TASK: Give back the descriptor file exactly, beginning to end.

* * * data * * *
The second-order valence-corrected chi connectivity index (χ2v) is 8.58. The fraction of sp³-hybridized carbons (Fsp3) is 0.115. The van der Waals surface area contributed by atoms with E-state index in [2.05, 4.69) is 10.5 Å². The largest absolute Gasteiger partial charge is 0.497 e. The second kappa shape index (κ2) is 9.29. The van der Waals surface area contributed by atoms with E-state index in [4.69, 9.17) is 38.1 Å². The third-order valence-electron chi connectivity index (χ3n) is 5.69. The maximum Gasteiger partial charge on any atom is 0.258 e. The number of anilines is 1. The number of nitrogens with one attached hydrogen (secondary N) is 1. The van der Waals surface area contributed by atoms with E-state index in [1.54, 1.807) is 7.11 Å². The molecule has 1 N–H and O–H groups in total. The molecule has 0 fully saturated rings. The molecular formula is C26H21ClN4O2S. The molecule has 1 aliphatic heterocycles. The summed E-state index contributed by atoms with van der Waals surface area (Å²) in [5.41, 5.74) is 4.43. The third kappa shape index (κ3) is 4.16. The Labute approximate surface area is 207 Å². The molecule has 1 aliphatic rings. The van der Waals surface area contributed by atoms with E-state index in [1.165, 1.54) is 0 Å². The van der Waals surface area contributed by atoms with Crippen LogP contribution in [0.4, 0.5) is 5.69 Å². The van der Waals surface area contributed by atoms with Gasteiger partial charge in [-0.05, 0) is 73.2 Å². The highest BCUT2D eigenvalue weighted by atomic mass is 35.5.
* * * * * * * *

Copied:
The second-order valence-corrected chi connectivity index (χ2v) is 8.58. The fraction of sp³-hybridized carbons (Fsp3) is 0.115. The van der Waals surface area contributed by atoms with E-state index in [2.05, 4.69) is 10.5 Å². The largest absolute Gasteiger partial charge is 0.497 e. The second kappa shape index (κ2) is 9.29. The van der Waals surface area contributed by atoms with E-state index in [4.69, 9.17) is 38.1 Å². The third-order valence-electron chi connectivity index (χ3n) is 5.69. The maximum Gasteiger partial charge on any atom is 0.258 e. The number of anilines is 1. The number of nitrogens with one attached hydrogen (secondary N) is 1. The van der Waals surface area contributed by atoms with E-state index in [1.54, 1.807) is 7.11 Å². The molecule has 1 N–H and O–H groups in total. The molecule has 0 fully saturated rings. The molecular formula is C26H21ClN4O2S. The molecule has 1 aliphatic heterocycles. The summed E-state index contributed by atoms with van der Waals surface area (Å²) in [5.41, 5.74) is 4.43. The third kappa shape index (κ3) is 4.16. The Labute approximate surface area is 207 Å². The molecule has 1 aliphatic rings. The van der Waals surface area contributed by atoms with E-state index in [1.165, 1.54) is 0 Å². The van der Waals surface area contributed by atoms with Crippen LogP contribution in [0.4, 0.5) is 5.69 Å². The van der Waals surface area contributed by atoms with Gasteiger partial charge in [-0.05, 0) is 73.2 Å². The highest BCUT2D eigenvalue weighted by atomic mass is 35.5.